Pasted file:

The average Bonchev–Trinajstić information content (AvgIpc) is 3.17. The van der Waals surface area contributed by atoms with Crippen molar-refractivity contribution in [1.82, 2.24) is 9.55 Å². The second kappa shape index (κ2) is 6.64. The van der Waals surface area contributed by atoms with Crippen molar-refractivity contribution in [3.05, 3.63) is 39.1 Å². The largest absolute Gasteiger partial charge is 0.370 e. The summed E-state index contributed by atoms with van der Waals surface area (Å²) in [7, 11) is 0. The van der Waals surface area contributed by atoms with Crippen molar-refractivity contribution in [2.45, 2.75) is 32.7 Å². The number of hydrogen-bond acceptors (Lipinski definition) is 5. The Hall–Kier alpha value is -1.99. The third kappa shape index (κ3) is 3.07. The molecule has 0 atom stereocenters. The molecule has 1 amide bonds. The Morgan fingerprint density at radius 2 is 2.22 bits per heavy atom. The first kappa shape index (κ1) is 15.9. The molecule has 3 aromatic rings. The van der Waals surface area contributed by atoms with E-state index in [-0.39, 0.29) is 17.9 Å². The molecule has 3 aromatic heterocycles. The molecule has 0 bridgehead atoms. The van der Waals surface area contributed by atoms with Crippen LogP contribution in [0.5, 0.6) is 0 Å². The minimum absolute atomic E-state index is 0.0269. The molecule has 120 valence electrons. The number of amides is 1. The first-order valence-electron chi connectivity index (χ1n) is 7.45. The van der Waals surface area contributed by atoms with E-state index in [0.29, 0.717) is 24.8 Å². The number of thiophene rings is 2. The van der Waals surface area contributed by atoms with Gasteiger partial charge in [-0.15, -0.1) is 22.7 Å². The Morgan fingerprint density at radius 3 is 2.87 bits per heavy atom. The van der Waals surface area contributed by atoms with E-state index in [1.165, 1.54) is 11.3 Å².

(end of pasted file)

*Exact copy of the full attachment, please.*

The average Bonchev–Trinajstić information content (AvgIpc) is 3.17. The van der Waals surface area contributed by atoms with Crippen molar-refractivity contribution in [1.82, 2.24) is 9.55 Å². The second kappa shape index (κ2) is 6.64. The van der Waals surface area contributed by atoms with Crippen molar-refractivity contribution in [3.05, 3.63) is 39.1 Å². The largest absolute Gasteiger partial charge is 0.370 e. The summed E-state index contributed by atoms with van der Waals surface area (Å²) in [7, 11) is 0. The van der Waals surface area contributed by atoms with Crippen molar-refractivity contribution in [2.45, 2.75) is 32.7 Å². The number of hydrogen-bond acceptors (Lipinski definition) is 5. The Hall–Kier alpha value is -1.99. The third kappa shape index (κ3) is 3.07. The molecule has 0 atom stereocenters. The molecule has 1 amide bonds. The Morgan fingerprint density at radius 2 is 2.22 bits per heavy atom. The first kappa shape index (κ1) is 15.9. The molecule has 3 aromatic rings. The van der Waals surface area contributed by atoms with E-state index in [-0.39, 0.29) is 17.9 Å². The molecule has 3 aromatic heterocycles. The molecule has 0 bridgehead atoms. The van der Waals surface area contributed by atoms with Crippen LogP contribution in [0.5, 0.6) is 0 Å². The minimum absolute atomic E-state index is 0.0269. The molecule has 120 valence electrons. The number of amides is 1. The first-order valence-electron chi connectivity index (χ1n) is 7.45. The van der Waals surface area contributed by atoms with E-state index in [0.29, 0.717) is 24.8 Å². The number of thiophene rings is 2. The van der Waals surface area contributed by atoms with Gasteiger partial charge in [-0.15, -0.1) is 22.7 Å². The Morgan fingerprint density at radius 3 is 2.87 bits per heavy atom. The van der Waals surface area contributed by atoms with E-state index in [1.165, 1.54) is 11.3 Å².